Medical students in Mackay will receive greater opportunities to train under the Federal Government’s continued investment in the Rural Health Multidisciplinary Training (RHMT) program.
The Federal Government is providing $31 million to JCU under the RHMT program from January 2016 through to December 2018 to support rural training for health and medical students.
Federal Assistant Minister for Health, Dr David Gillespie, and local Dawson MP, George Christensen, visited the James Cook University (JCU) Rural Clinical School in Mackay to see first-hand the experiences on offer for medical students under the RHMT program.
“When the University started the medical undergraduate program in 2000, there were 64 first year students. In 2016 the total number of students enrolled across the six year course was 1170,” Minister Gillespie said.
“In 2016, 38 medical students undertook a long-term placement in Mackay, with a further 115 medical students undertaking short term placements in the Mackay region under the RHMT program.
“George Christensen has been of the greatest advocates in our party room for increasing the Federal Government’s investment in medical and health training programs and I am delighted to see this increase in funding flowing through to JCU’s program here in Mackay.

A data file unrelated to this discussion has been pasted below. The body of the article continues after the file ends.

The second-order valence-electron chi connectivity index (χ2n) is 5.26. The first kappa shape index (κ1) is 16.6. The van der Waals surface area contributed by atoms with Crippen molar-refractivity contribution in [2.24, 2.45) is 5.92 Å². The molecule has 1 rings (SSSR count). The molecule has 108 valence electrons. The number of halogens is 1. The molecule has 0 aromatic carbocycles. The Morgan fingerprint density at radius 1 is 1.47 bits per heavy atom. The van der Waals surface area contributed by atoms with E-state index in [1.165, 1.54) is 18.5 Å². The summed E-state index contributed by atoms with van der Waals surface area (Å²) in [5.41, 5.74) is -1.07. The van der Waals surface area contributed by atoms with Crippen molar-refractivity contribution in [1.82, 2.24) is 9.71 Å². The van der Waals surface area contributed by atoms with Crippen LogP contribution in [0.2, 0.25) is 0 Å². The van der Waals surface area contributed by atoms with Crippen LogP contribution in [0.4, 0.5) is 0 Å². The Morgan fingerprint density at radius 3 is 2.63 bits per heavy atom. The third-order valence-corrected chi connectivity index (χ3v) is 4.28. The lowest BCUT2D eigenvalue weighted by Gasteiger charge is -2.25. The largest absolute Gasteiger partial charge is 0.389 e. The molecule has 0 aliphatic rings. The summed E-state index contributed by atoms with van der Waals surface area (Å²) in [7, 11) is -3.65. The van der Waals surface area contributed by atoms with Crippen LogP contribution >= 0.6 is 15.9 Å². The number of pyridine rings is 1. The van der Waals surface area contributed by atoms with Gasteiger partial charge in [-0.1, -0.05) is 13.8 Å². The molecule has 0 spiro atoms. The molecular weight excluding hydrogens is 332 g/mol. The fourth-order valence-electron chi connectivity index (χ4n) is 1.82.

Mr Christensen said: “We know that Australians who live in the bush generally experience poorer health outcomes compared to Australians who live in the city areas.
“To address these issues, we need to ensure we have the right number of health professionals in the right areas, but first and foremost, we need to invest in our future workforce.
“And that’s exactly what the JCU has done here ─ by encouraging its students to undertake their training in the areas where their skills are needed the most, enabling students to see the unique health challenges faced by Australians living in these areas.
“It’s fantastic to see that more and more of our young people are choosing to pursue careers in health and train in regional locations.